It has been said that fermentation was probably more discovered then invented; I think I have to agree. No doubt that the first beer was discovered when a few grains of barley were left in the rain. Opportunistic microorganisms fermented the starch-derived sugars into alcohols. So too can be said about fruits fermented into wine, cabbage into Kim chi or sauerkraut, and so on. The process of using water, time and various plants to create a new food source and one that can last a very long time is an impressive find by the ancient civilizations.

Fermentation was a valuable food preservation method. It not only could preserve foods, but it also created more nutritious foods and was used to create more palatable foods from less than desirable ingredients. Microorganisms responsible for fermentations can produce vitamins as they ferment. This produces a more nutritious end product from the ingredients.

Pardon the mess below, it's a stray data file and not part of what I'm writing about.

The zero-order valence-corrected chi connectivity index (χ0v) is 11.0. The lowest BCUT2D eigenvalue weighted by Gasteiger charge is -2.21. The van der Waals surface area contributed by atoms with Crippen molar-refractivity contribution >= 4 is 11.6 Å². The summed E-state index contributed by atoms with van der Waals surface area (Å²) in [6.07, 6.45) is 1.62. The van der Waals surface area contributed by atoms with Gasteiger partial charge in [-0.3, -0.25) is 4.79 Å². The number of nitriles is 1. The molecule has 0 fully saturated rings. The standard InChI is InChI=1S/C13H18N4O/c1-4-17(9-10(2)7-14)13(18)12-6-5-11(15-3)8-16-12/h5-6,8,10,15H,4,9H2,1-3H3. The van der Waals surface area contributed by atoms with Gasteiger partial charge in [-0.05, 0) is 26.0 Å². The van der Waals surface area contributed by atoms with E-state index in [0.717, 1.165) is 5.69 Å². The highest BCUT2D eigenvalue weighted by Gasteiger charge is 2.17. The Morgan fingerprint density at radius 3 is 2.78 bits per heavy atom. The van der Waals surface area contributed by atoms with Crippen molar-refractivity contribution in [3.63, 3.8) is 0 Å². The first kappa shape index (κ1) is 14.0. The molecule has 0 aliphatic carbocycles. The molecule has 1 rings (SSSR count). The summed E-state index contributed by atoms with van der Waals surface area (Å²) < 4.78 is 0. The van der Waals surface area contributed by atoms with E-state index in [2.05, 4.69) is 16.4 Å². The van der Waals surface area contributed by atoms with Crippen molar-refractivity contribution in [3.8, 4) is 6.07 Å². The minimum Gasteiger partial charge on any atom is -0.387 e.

Pickling

 

Pickling may have started when people used to put things in beer and wine to preserve it, but containers had to be made of stoneware or glass, since the vinegar would dissolve the metal from pots. This spawned a spectacular increase in food preservation in the sixteenth century owing to the arrival in Europe of new foods. Ketchup was an oriental fish brine that traveled the spice route to Europe and eventually to America where someone finally added sugar to it. Spices were added to these pickling sauces to make clever recipes. Soon chutneys, relishes, piccalillis, mustards, and ketchups were commonplace. Worcester sauce was an accident from a forgotten barrel of special relish. It aged for many years in the basement of the Lea and Perrins Chemist shop.

Curing

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Curing actually has it roots in dehydration. The earliest forms used various types of raw salts to help dry foods. It was found in the 1800’s that some salts gave the meat a red color instead of the unappetizing grey, which made it more acceptable and sought out to the masses.

Canning